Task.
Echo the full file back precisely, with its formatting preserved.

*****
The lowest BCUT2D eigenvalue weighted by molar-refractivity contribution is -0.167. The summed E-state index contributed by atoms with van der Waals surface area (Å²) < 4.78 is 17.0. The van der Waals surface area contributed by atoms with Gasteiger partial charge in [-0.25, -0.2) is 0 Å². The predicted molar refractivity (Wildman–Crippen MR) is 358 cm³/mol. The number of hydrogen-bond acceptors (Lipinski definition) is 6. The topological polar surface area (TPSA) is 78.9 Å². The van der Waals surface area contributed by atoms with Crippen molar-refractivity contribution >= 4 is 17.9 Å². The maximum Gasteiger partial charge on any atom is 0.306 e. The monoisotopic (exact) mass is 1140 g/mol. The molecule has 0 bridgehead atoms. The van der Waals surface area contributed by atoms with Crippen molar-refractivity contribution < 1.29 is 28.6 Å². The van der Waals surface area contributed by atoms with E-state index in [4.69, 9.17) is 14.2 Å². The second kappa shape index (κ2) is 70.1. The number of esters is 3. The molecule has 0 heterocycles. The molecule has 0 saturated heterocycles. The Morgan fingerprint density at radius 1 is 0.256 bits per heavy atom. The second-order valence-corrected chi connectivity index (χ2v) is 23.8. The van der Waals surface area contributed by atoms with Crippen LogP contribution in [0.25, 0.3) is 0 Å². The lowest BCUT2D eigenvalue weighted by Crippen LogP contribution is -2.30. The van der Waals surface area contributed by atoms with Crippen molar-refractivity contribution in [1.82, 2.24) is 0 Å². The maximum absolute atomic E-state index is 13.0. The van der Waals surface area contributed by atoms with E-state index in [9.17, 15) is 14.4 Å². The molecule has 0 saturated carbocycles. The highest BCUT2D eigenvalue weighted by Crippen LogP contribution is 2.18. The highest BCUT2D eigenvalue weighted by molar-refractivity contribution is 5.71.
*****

The lowest BCUT2D eigenvalue weighted by molar-refractivity contribution is -0.167. The summed E-state index contributed by atoms with van der Waals surface area (Å²) < 4.78 is 17.0. The van der Waals surface area contributed by atoms with Gasteiger partial charge in [-0.25, -0.2) is 0 Å². The predicted molar refractivity (Wildman–Crippen MR) is 358 cm³/mol. The number of hydrogen-bond acceptors (Lipinski definition) is 6. The topological polar surface area (TPSA) is 78.9 Å². The van der Waals surface area contributed by atoms with Crippen molar-refractivity contribution >= 4 is 17.9 Å². The maximum Gasteiger partial charge on any atom is 0.306 e. The monoisotopic (exact) mass is 1140 g/mol. The molecule has 0 bridgehead atoms. The van der Waals surface area contributed by atoms with Crippen molar-refractivity contribution < 1.29 is 28.6 Å². The van der Waals surface area contributed by atoms with E-state index in [4.69, 9.17) is 14.2 Å². The second kappa shape index (κ2) is 70.1. The number of esters is 3. The molecule has 0 heterocycles. The molecule has 0 saturated heterocycles. The Morgan fingerprint density at radius 1 is 0.256 bits per heavy atom. The second-order valence-corrected chi connectivity index (χ2v) is 23.8. The van der Waals surface area contributed by atoms with Crippen LogP contribution in [0.25, 0.3) is 0 Å². The lowest BCUT2D eigenvalue weighted by Crippen LogP contribution is -2.30. The van der Waals surface area contributed by atoms with Crippen molar-refractivity contribution in [1.82, 2.24) is 0 Å². The maximum absolute atomic E-state index is 13.0. The van der Waals surface area contributed by atoms with E-state index in [9.17, 15) is 14.4 Å². The molecule has 0 saturated carbocycles. The highest BCUT2D eigenvalue weighted by Crippen LogP contribution is 2.18. The highest BCUT2D eigenvalue weighted by molar-refractivity contribution is 5.71.